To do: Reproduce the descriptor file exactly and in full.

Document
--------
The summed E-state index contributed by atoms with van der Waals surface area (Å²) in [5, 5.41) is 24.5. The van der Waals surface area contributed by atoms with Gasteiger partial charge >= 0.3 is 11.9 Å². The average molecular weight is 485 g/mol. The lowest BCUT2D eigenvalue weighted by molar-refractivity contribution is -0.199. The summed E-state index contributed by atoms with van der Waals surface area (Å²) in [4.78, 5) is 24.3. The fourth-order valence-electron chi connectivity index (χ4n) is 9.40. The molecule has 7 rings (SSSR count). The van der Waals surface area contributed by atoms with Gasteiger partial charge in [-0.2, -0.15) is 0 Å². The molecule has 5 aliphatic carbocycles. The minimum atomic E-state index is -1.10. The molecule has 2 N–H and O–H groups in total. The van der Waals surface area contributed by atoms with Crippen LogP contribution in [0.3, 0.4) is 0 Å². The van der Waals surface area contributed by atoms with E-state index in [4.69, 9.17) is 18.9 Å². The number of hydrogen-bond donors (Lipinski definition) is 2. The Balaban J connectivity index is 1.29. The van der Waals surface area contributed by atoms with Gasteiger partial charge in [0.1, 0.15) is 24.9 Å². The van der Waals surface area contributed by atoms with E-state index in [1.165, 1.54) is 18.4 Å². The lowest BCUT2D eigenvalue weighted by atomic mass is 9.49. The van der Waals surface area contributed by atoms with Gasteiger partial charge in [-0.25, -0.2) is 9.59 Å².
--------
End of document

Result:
The summed E-state index contributed by atoms with van der Waals surface area (Å²) in [5, 5.41) is 24.5. The van der Waals surface area contributed by atoms with Gasteiger partial charge >= 0.3 is 11.9 Å². The average molecular weight is 485 g/mol. The lowest BCUT2D eigenvalue weighted by molar-refractivity contribution is -0.199. The summed E-state index contributed by atoms with van der Waals surface area (Å²) in [4.78, 5) is 24.3. The fourth-order valence-electron chi connectivity index (χ4n) is 9.40. The molecule has 7 rings (SSSR count). The van der Waals surface area contributed by atoms with Gasteiger partial charge in [-0.2, -0.15) is 0 Å². The molecule has 5 aliphatic carbocycles. The minimum atomic E-state index is -1.10. The molecule has 2 N–H and O–H groups in total. The van der Waals surface area contributed by atoms with Crippen LogP contribution in [0.3, 0.4) is 0 Å². The van der Waals surface area contributed by atoms with E-state index in [4.69, 9.17) is 18.9 Å². The number of hydrogen-bond donors (Lipinski definition) is 2. The Balaban J connectivity index is 1.29. The van der Waals surface area contributed by atoms with Gasteiger partial charge in [0.1, 0.15) is 24.9 Å². The van der Waals surface area contributed by atoms with E-state index in [1.165, 1.54) is 18.4 Å². The lowest BCUT2D eigenvalue weighted by atomic mass is 9.49. The van der Waals surface area contributed by atoms with Gasteiger partial charge in [-0.25, -0.2) is 9.59 Å².